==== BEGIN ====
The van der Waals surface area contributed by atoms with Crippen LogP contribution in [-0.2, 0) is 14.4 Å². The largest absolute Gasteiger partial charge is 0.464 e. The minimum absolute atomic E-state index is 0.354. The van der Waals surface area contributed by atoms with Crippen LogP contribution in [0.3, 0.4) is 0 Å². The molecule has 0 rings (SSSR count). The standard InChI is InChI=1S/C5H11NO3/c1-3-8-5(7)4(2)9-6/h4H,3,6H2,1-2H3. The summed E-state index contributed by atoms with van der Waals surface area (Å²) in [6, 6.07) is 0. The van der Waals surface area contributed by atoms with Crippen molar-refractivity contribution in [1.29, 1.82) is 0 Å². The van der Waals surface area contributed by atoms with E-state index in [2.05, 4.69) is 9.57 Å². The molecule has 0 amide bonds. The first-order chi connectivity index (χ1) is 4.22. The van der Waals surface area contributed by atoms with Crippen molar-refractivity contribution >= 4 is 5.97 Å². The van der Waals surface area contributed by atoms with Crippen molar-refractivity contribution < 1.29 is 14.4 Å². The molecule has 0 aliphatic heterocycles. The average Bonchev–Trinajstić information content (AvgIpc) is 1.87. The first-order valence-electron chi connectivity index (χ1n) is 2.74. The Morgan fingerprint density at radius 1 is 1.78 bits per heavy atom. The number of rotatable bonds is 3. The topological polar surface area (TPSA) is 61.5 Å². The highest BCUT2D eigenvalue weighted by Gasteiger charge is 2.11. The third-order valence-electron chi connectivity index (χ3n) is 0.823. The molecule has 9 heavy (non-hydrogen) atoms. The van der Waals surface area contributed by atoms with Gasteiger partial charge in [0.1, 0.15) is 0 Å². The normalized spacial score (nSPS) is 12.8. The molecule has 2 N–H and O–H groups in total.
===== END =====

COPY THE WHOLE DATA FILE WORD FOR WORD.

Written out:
The van der Waals surface area contributed by atoms with Crippen LogP contribution in [-0.2, 0) is 14.4 Å². The largest absolute Gasteiger partial charge is 0.464 e. The minimum absolute atomic E-state index is 0.354. The van der Waals surface area contributed by atoms with Crippen LogP contribution in [0.3, 0.4) is 0 Å². The molecule has 0 rings (SSSR count). The standard InChI is InChI=1S/C5H11NO3/c1-3-8-5(7)4(2)9-6/h4H,3,6H2,1-2H3. The summed E-state index contributed by atoms with van der Waals surface area (Å²) in [6, 6.07) is 0. The van der Waals surface area contributed by atoms with Crippen molar-refractivity contribution in [1.29, 1.82) is 0 Å². The van der Waals surface area contributed by atoms with E-state index in [2.05, 4.69) is 9.57 Å². The molecule has 0 amide bonds. The first-order chi connectivity index (χ1) is 4.22. The van der Waals surface area contributed by atoms with Crippen molar-refractivity contribution >= 4 is 5.97 Å². The van der Waals surface area contributed by atoms with Crippen molar-refractivity contribution < 1.29 is 14.4 Å². The molecule has 0 aliphatic heterocycles. The average Bonchev–Trinajstić information content (AvgIpc) is 1.87. The first-order valence-electron chi connectivity index (χ1n) is 2.74. The Morgan fingerprint density at radius 1 is 1.78 bits per heavy atom. The number of rotatable bonds is 3. The topological polar surface area (TPSA) is 61.5 Å². The highest BCUT2D eigenvalue weighted by Gasteiger charge is 2.11. The third-order valence-electron chi connectivity index (χ3n) is 0.823. The molecule has 9 heavy (non-hydrogen) atoms. The van der Waals surface area contributed by atoms with Gasteiger partial charge in [0.1, 0.15) is 0 Å². The normalized spacial score (nSPS) is 12.8. The molecule has 2 N–H and O–H groups in total.